Royal Commissions drive reform but also create chaos. With reform, companies restructure, and executives and directors lose their jobs.
There are some fundamental communication rules that prepare companies that are being called before a royal commission.
Experience has taught us that media training and crisis preparation rehearsals before royal commissions are a big help in the below.
First, you need a strategy and it must have buy-in and unity from the executive and board. Under the media spotlight, stress exposes division at the top. Disunity weakens strategy, undermines confidence, and damages reputation.
The Royal Commission into Institutional Responses to Child Sex Abuse caught a lot of companies flat-footed. With the financial services royal commission, some banks, not all, prepared better, and it showed. In the disability royal commission, some witnesses underperformed spectacularly, undermining confidence with stakeholders.
A key part of strategy is to clean house: anticipate the royal commission outcomes and achieve many of them before they are exposed.
Another is to prepare, prepare, prepare. When you appear, nimbleness will be crucial and only comes with planning.
Read and listen to witnesses who have appeared at other royal commissions. The hearings are stressful for witnesses. Royal commissions are set up to create significant change. Bluntly, commissioners want scalps.
If you are a witness, it’s a case of moving from ‘very bad’ to ‘less bad’ and using the royal commission as the beginning of a long process of rebuilding trust by being transparent, admitting mistakes and acting to remedy them.
To maintain the confidence of stakeholders, providers must ensure that the royal commission unearths as few as possible ugly surprises. This means, beforehand, undertaking painful internal reviews and communicating the findings to critical (including internal) stakeholders.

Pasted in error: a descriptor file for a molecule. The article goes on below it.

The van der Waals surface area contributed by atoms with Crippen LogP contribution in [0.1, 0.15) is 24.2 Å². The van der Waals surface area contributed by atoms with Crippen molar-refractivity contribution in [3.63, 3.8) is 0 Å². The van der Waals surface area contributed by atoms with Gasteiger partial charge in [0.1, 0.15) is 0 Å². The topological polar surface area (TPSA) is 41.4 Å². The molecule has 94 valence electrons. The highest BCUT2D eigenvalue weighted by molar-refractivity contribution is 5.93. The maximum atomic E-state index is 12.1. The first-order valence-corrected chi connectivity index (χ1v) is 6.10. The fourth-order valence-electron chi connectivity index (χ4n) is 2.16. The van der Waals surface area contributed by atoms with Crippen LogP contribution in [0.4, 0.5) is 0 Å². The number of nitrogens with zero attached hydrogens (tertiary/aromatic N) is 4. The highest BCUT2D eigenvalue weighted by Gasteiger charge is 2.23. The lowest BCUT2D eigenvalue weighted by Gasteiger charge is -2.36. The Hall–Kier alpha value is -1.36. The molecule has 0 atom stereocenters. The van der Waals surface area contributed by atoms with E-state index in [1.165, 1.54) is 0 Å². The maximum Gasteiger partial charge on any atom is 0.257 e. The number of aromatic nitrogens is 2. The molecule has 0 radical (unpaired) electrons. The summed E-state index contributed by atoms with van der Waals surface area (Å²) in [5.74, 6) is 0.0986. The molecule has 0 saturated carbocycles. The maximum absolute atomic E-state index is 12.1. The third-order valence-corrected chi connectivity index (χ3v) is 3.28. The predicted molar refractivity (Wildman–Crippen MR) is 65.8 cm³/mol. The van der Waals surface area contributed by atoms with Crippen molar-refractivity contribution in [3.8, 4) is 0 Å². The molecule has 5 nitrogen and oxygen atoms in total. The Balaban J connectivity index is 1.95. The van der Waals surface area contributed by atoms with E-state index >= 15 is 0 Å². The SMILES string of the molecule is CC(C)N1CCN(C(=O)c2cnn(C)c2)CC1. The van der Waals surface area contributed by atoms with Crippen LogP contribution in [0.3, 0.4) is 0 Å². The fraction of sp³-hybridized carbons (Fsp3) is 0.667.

Apparently, more than 1300 aged care staff came forward to share their grievances with Four Corners as part of their research, which led to the Royal Commission into Aged Care Quality and Safety.
You want staff as supporters, not critics, so do what is needed. It might be an apology and the start of the process of reform.
Remember, staff morale will fall during a royal commission hearing. People will want support because of the distressing evidence. And there will be changes flowing from the royal commission that will impact employees’ lives.
Develop a comprehensive communications plan across all other stakeholders as part of your strategy.
Prepare and rehearse what you will communicate to stakeholders, how it will be communicated, and who it will be communicated by.
Prepare, prepare, prepare. As carpenters say, “Measure thrice, cut once.”
Politicians may compete to be seen to be taking the strongest actions. They will be a key stakeholder. How strong are your relationships, state and federal?
People are already numb to ‘sorry’. Certainly apologise, if it’s real. But actions speak louder... So, an apology must include strong reform messages that are underpinned by action.
If the spokesperson of your organisation is not prepped, get him or her up-to-speed as soon as possible, or identify an alternative. In our experience, an effective spokesperson in these high-stress situations is a major contributor to repairing your organisation’s reputation.
And look after your spokesperson; he/she will have few friends in the leadup, during the hearing and after the royal commission report.